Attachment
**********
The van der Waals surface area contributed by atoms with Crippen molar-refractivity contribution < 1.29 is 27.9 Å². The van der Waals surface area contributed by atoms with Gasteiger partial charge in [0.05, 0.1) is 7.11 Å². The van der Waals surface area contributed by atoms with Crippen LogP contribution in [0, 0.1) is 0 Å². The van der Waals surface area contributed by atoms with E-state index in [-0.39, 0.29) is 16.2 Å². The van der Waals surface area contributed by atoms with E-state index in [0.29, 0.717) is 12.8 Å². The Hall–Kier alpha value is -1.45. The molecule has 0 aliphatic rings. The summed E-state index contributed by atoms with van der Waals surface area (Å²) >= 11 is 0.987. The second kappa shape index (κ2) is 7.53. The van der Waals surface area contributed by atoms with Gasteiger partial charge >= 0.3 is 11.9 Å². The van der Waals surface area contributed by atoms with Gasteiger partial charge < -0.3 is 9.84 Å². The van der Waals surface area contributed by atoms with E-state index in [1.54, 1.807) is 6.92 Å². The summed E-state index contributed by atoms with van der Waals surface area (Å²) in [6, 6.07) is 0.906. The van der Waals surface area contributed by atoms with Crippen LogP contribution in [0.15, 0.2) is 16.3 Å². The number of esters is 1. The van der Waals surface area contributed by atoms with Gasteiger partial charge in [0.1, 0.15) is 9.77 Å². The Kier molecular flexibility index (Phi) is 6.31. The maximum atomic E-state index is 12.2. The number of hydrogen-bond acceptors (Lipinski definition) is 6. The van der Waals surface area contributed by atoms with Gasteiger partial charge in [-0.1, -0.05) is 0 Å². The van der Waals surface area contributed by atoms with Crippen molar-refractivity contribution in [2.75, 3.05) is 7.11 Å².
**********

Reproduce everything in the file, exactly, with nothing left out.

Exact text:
The van der Waals surface area contributed by atoms with Crippen molar-refractivity contribution < 1.29 is 27.9 Å². The van der Waals surface area contributed by atoms with Gasteiger partial charge in [0.05, 0.1) is 7.11 Å². The van der Waals surface area contributed by atoms with Crippen LogP contribution in [0, 0.1) is 0 Å². The van der Waals surface area contributed by atoms with E-state index in [-0.39, 0.29) is 16.2 Å². The van der Waals surface area contributed by atoms with E-state index in [0.29, 0.717) is 12.8 Å². The Hall–Kier alpha value is -1.45. The molecule has 0 aliphatic rings. The summed E-state index contributed by atoms with van der Waals surface area (Å²) >= 11 is 0.987. The second kappa shape index (κ2) is 7.53. The van der Waals surface area contributed by atoms with Gasteiger partial charge >= 0.3 is 11.9 Å². The van der Waals surface area contributed by atoms with Gasteiger partial charge < -0.3 is 9.84 Å². The van der Waals surface area contributed by atoms with E-state index in [1.54, 1.807) is 6.92 Å². The summed E-state index contributed by atoms with van der Waals surface area (Å²) in [6, 6.07) is 0.906. The van der Waals surface area contributed by atoms with Crippen LogP contribution in [0.15, 0.2) is 16.3 Å². The number of esters is 1. The van der Waals surface area contributed by atoms with Gasteiger partial charge in [0.1, 0.15) is 9.77 Å². The Kier molecular flexibility index (Phi) is 6.31. The maximum atomic E-state index is 12.2. The number of hydrogen-bond acceptors (Lipinski definition) is 6. The van der Waals surface area contributed by atoms with Gasteiger partial charge in [-0.1, -0.05) is 0 Å². The van der Waals surface area contributed by atoms with Crippen molar-refractivity contribution in [2.75, 3.05) is 7.11 Å².